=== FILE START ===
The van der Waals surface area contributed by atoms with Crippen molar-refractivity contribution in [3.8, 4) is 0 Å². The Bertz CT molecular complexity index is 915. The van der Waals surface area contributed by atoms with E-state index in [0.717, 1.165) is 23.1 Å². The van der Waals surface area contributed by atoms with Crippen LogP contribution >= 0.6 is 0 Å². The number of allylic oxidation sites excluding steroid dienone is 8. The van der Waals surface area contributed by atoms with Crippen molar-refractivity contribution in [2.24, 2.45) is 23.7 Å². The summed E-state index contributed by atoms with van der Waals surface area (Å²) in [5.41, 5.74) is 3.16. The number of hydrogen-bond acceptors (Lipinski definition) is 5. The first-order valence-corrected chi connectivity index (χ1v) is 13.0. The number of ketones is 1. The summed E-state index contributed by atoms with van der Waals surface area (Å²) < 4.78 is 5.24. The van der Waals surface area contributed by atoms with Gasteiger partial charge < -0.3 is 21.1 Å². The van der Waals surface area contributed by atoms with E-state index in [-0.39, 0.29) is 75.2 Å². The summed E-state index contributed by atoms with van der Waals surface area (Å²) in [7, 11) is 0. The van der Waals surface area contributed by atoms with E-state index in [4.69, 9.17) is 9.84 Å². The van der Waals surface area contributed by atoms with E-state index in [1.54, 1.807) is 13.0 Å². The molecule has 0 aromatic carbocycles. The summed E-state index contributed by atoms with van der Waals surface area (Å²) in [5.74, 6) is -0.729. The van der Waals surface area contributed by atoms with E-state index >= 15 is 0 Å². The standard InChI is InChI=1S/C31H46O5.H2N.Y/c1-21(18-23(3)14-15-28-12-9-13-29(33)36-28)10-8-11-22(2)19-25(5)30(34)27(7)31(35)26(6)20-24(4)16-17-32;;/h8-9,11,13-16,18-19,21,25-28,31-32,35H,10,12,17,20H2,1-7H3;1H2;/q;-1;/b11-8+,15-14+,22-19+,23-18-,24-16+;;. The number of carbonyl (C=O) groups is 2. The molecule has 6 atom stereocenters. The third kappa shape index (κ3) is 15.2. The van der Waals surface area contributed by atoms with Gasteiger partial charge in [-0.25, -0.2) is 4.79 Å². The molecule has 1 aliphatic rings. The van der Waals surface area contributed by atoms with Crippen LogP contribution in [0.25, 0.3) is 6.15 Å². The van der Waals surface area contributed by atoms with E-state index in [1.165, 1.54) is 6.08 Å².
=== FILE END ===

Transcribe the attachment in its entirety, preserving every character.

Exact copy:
The van der Waals surface area contributed by atoms with Crippen molar-refractivity contribution in [3.8, 4) is 0 Å². The Bertz CT molecular complexity index is 915. The van der Waals surface area contributed by atoms with E-state index in [0.717, 1.165) is 23.1 Å². The van der Waals surface area contributed by atoms with Crippen LogP contribution >= 0.6 is 0 Å². The number of allylic oxidation sites excluding steroid dienone is 8. The van der Waals surface area contributed by atoms with Crippen molar-refractivity contribution in [2.24, 2.45) is 23.7 Å². The summed E-state index contributed by atoms with van der Waals surface area (Å²) in [5.41, 5.74) is 3.16. The number of hydrogen-bond acceptors (Lipinski definition) is 5. The first-order valence-corrected chi connectivity index (χ1v) is 13.0. The number of ketones is 1. The summed E-state index contributed by atoms with van der Waals surface area (Å²) < 4.78 is 5.24. The van der Waals surface area contributed by atoms with Gasteiger partial charge < -0.3 is 21.1 Å². The van der Waals surface area contributed by atoms with E-state index in [-0.39, 0.29) is 75.2 Å². The summed E-state index contributed by atoms with van der Waals surface area (Å²) in [7, 11) is 0. The van der Waals surface area contributed by atoms with E-state index in [4.69, 9.17) is 9.84 Å². The van der Waals surface area contributed by atoms with E-state index in [1.54, 1.807) is 13.0 Å². The molecule has 0 aromatic carbocycles. The summed E-state index contributed by atoms with van der Waals surface area (Å²) in [5.74, 6) is -0.729. The van der Waals surface area contributed by atoms with E-state index >= 15 is 0 Å². The standard InChI is InChI=1S/C31H46O5.H2N.Y/c1-21(18-23(3)14-15-28-12-9-13-29(33)36-28)10-8-11-22(2)19-25(5)30(34)27(7)31(35)26(6)20-24(4)16-17-32;;/h8-9,11,13-16,18-19,21,25-28,31-32,35H,10,12,17,20H2,1-7H3;1H2;/q;-1;/b11-8+,15-14+,22-19+,23-18-,24-16+;;. The number of carbonyl (C=O) groups is 2. The molecule has 6 atom stereocenters. The third kappa shape index (κ3) is 15.2. The van der Waals surface area contributed by atoms with Gasteiger partial charge in [-0.25, -0.2) is 4.79 Å². The molecule has 1 aliphatic rings. The van der Waals surface area contributed by atoms with Crippen LogP contribution in [0.25, 0.3) is 6.15 Å². The van der Waals surface area contributed by atoms with E-state index in [1.165, 1.54) is 6.08 Å².